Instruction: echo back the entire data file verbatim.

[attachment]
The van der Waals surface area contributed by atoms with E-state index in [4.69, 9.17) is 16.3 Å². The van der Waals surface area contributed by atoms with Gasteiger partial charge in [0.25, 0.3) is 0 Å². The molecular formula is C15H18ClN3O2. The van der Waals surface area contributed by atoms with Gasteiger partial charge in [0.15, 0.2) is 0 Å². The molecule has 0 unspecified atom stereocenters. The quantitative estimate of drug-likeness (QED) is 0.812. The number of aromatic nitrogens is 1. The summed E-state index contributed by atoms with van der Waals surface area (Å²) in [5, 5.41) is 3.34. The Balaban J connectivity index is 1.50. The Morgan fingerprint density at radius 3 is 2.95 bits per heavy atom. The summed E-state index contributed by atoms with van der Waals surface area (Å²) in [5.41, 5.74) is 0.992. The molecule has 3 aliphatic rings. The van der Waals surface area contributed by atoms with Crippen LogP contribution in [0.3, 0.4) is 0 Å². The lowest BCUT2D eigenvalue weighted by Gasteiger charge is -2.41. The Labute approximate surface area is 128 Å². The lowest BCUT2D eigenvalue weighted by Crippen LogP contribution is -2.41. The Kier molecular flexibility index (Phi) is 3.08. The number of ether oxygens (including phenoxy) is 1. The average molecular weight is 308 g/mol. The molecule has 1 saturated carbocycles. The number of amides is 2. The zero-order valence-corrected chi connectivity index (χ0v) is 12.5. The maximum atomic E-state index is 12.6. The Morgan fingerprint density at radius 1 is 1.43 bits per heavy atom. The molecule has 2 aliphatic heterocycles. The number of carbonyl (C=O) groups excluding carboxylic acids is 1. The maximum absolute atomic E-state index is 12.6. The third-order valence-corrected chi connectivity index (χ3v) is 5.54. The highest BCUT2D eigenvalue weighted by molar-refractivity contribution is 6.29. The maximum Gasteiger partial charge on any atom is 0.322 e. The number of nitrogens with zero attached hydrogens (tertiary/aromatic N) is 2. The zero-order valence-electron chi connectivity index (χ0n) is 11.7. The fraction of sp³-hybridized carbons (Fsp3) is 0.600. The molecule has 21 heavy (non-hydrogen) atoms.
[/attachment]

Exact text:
The van der Waals surface area contributed by atoms with E-state index in [4.69, 9.17) is 16.3 Å². The van der Waals surface area contributed by atoms with Gasteiger partial charge in [0.25, 0.3) is 0 Å². The molecular formula is C15H18ClN3O2. The van der Waals surface area contributed by atoms with Gasteiger partial charge in [0.15, 0.2) is 0 Å². The molecule has 0 unspecified atom stereocenters. The quantitative estimate of drug-likeness (QED) is 0.812. The number of aromatic nitrogens is 1. The summed E-state index contributed by atoms with van der Waals surface area (Å²) in [5, 5.41) is 3.34. The Balaban J connectivity index is 1.50. The Morgan fingerprint density at radius 3 is 2.95 bits per heavy atom. The summed E-state index contributed by atoms with van der Waals surface area (Å²) in [5.41, 5.74) is 0.992. The molecule has 3 aliphatic rings. The van der Waals surface area contributed by atoms with Crippen LogP contribution in [0.3, 0.4) is 0 Å². The lowest BCUT2D eigenvalue weighted by Gasteiger charge is -2.41. The Labute approximate surface area is 128 Å². The lowest BCUT2D eigenvalue weighted by Crippen LogP contribution is -2.41. The Kier molecular flexibility index (Phi) is 3.08. The number of ether oxygens (including phenoxy) is 1. The average molecular weight is 308 g/mol. The molecule has 1 saturated carbocycles. The number of amides is 2. The zero-order valence-corrected chi connectivity index (χ0v) is 12.5. The maximum atomic E-state index is 12.6. The Morgan fingerprint density at radius 1 is 1.43 bits per heavy atom. The molecule has 2 aliphatic heterocycles. The number of carbonyl (C=O) groups excluding carboxylic acids is 1. The maximum absolute atomic E-state index is 12.6. The third-order valence-corrected chi connectivity index (χ3v) is 5.54. The highest BCUT2D eigenvalue weighted by molar-refractivity contribution is 6.29. The maximum Gasteiger partial charge on any atom is 0.322 e. The number of nitrogens with zero attached hydrogens (tertiary/aromatic N) is 2. The zero-order valence-electron chi connectivity index (χ0n) is 11.7. The fraction of sp³-hybridized carbons (Fsp3) is 0.600. The molecule has 21 heavy (non-hydrogen) atoms.